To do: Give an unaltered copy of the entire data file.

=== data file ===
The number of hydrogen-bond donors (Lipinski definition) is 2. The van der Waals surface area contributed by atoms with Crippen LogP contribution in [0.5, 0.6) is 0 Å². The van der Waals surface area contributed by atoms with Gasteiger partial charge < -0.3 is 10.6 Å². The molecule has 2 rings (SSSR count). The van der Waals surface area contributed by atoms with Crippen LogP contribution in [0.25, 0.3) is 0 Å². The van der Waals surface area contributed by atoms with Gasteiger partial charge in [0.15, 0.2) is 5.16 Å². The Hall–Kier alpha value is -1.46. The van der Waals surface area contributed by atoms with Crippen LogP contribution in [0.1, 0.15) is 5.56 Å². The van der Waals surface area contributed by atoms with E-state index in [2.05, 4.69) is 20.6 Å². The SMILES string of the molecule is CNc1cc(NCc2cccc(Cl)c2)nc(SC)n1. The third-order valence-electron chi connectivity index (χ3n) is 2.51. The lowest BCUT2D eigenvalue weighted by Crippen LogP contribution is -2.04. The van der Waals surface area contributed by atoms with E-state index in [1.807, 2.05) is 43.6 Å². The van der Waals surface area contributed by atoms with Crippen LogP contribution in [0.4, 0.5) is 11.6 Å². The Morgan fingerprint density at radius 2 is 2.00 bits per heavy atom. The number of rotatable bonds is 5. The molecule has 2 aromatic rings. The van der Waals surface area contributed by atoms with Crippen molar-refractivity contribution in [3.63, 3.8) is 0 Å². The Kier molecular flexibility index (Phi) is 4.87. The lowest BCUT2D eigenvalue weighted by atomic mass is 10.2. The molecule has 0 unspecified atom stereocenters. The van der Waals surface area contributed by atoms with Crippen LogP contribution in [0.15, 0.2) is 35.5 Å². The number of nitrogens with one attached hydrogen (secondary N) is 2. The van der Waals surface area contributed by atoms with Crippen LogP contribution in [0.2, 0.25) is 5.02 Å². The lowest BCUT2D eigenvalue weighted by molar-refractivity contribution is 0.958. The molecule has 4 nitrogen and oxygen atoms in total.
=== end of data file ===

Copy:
The number of hydrogen-bond donors (Lipinski definition) is 2. The van der Waals surface area contributed by atoms with Crippen LogP contribution in [0.5, 0.6) is 0 Å². The van der Waals surface area contributed by atoms with Gasteiger partial charge < -0.3 is 10.6 Å². The molecule has 2 rings (SSSR count). The van der Waals surface area contributed by atoms with Crippen LogP contribution in [0.25, 0.3) is 0 Å². The van der Waals surface area contributed by atoms with Gasteiger partial charge in [0.15, 0.2) is 5.16 Å². The Hall–Kier alpha value is -1.46. The van der Waals surface area contributed by atoms with Crippen LogP contribution in [0.1, 0.15) is 5.56 Å². The van der Waals surface area contributed by atoms with E-state index in [2.05, 4.69) is 20.6 Å². The SMILES string of the molecule is CNc1cc(NCc2cccc(Cl)c2)nc(SC)n1. The third-order valence-electron chi connectivity index (χ3n) is 2.51. The lowest BCUT2D eigenvalue weighted by Crippen LogP contribution is -2.04. The van der Waals surface area contributed by atoms with E-state index in [1.807, 2.05) is 43.6 Å². The van der Waals surface area contributed by atoms with Crippen LogP contribution in [0.4, 0.5) is 11.6 Å². The Morgan fingerprint density at radius 2 is 2.00 bits per heavy atom. The number of rotatable bonds is 5. The molecule has 2 aromatic rings. The van der Waals surface area contributed by atoms with Crippen molar-refractivity contribution in [3.63, 3.8) is 0 Å². The Kier molecular flexibility index (Phi) is 4.87. The lowest BCUT2D eigenvalue weighted by atomic mass is 10.2. The molecule has 0 unspecified atom stereocenters. The van der Waals surface area contributed by atoms with Crippen LogP contribution in [0.15, 0.2) is 35.5 Å². The number of nitrogens with one attached hydrogen (secondary N) is 2. The van der Waals surface area contributed by atoms with Crippen LogP contribution in [0.2, 0.25) is 5.02 Å². The lowest BCUT2D eigenvalue weighted by molar-refractivity contribution is 0.958. The molecule has 4 nitrogen and oxygen atoms in total.